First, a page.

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Digital Toolkit to Help Clinicians Prevent Childhood Obesity

University of Queensland researchers are collaborating with an extensive range of health professionals to re-design and improve strategies to prevent childhood obesity. Aware of the powerful role played by digital technologies, Dietitian and UQ Research Fellow Dr Oliver Canfell is part of a team developing an online tool kit that can be used to prevent obesity in the young.

He noted that obesity is a chronic condition that’s difficult to reverse, which is why prevention is important and most effective in the early years. There have been real-world impacts recently – people with obesity who contract COVID-19 often have worse outcomes than people with a healthy weight. It was also noted that children and families look to health professionals for support but are commonly not receiving care until it is too late. Clinicians need new ways of working so they can focus on prevention, and digital health can help enormously.

The first step towards achieving that goal is the Precision Support for Preventing Childhood Obesity (PRECISE) program, a partnership between UQ and Health and Wellbeing Queensland (HWQld). Almost 20 health professionals including GPs, child health nurses and dietitians have been recruited from across Queensland to design the digital solutions to focus on prevention in routine practice.

The tools designed in the PRECISE program will be available via Clinicians Hub, a central digital platform created by HWQld to help health professionals effectively prevent and manage childhood obesity. The Chief Executive of HWQld noted that obesity had many causes which made it a particularly complex problem to address.

It can be a challenging topic to raise with families, and research shows many doctors feel ill-equipped to manage this complex and sensitive health issue, the expert noted. Clinicians Hub offers a variety of clinical tools, resources and training to help health workers identify, prevent and talk about childhood obesity with confidence and impact.

One-in-four Queensland children and two-in-three adults live above a healthy weight range. These patterns are usually well established before five years of age – so there is a need to get in early.

The UQ Global Change Institute has established a Digital Health Research Network to support PRECISE and other digital health initiatives.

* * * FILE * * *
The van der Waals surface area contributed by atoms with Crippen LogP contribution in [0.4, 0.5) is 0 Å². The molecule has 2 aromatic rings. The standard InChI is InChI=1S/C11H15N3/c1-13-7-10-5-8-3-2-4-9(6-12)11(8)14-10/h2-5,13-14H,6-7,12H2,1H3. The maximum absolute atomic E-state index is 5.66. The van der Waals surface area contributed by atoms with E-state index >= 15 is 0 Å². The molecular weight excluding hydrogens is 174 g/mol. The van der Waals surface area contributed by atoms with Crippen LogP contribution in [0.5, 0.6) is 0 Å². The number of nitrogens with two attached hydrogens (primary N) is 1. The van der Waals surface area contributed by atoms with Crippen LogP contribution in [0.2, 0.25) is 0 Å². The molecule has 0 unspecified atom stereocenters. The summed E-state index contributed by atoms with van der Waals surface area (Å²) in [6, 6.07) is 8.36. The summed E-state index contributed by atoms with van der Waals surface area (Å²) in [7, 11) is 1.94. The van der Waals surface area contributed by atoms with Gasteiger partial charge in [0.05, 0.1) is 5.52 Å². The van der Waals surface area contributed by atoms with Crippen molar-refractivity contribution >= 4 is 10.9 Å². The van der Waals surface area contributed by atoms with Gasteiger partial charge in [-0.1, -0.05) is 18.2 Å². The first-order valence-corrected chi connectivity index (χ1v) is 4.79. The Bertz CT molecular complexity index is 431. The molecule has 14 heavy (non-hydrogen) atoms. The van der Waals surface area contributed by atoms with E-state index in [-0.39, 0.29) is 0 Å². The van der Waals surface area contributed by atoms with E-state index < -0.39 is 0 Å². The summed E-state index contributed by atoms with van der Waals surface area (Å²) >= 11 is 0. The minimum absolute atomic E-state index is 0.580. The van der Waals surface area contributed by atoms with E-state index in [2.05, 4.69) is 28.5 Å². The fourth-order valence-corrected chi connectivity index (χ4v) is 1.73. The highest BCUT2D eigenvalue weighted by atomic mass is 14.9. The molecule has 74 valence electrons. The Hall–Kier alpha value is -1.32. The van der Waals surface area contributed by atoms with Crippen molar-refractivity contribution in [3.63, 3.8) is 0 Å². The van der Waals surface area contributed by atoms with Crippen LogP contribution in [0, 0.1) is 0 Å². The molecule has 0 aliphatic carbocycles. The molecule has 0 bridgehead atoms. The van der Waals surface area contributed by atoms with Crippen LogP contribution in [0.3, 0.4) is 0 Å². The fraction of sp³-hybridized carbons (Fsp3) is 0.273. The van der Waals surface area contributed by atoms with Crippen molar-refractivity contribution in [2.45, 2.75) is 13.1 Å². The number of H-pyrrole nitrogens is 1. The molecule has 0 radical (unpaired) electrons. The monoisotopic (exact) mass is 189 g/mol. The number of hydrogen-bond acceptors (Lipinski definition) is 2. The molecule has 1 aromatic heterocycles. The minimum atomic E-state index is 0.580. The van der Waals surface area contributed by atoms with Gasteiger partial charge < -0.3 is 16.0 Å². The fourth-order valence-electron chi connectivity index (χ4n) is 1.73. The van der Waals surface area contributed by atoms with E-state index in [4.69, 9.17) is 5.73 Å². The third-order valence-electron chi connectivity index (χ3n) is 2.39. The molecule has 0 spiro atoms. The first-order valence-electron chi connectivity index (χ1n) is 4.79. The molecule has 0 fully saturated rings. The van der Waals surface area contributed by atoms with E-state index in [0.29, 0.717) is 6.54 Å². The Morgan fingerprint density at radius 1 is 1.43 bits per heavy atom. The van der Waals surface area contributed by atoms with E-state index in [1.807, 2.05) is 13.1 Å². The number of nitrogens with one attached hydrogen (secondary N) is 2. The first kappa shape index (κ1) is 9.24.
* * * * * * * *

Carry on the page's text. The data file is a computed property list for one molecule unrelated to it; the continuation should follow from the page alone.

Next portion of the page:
About the Global Change Institute

The Global Change Institute draws together research excellence and expertise from across UQ, industry, government and the community to address grand challenges which deliver impact to society, the economy, the environment, and culture.

Addressing global challenges requires strong transdisciplinary teams to deliver pathways to impact. With the help of the UQ research community, the Global Change Institute is developing multiple Collaborative Research Initiatives (CRIs) to address global challenges.

For example, The Healthy Kids and Families Collaborative Research Initiative (CRI) focuses on addressing the importance of community-based, co-designed interventions to address the needs of children, adolescents and their families in the health system and ensuring they have a healthy, productive and long life.

Examples of the challenges this CRI will address with stakeholders include:

  • complexities experienced by families in navigating the health system and obtaining timely and appropriate health care, and ongoing support for children with complex needs
  • specific and unmet needs of families of children with physical, neurodevelopmental and/or learning challenges
  • promotion of healthy eating and physical activity behaviours established in families and day-care centres, pre-schools and schools, and
  • systemic inequities between children to achieve optimal health outcomes, healthy behaviours and access to health services (e.g., socioeconomic differences).
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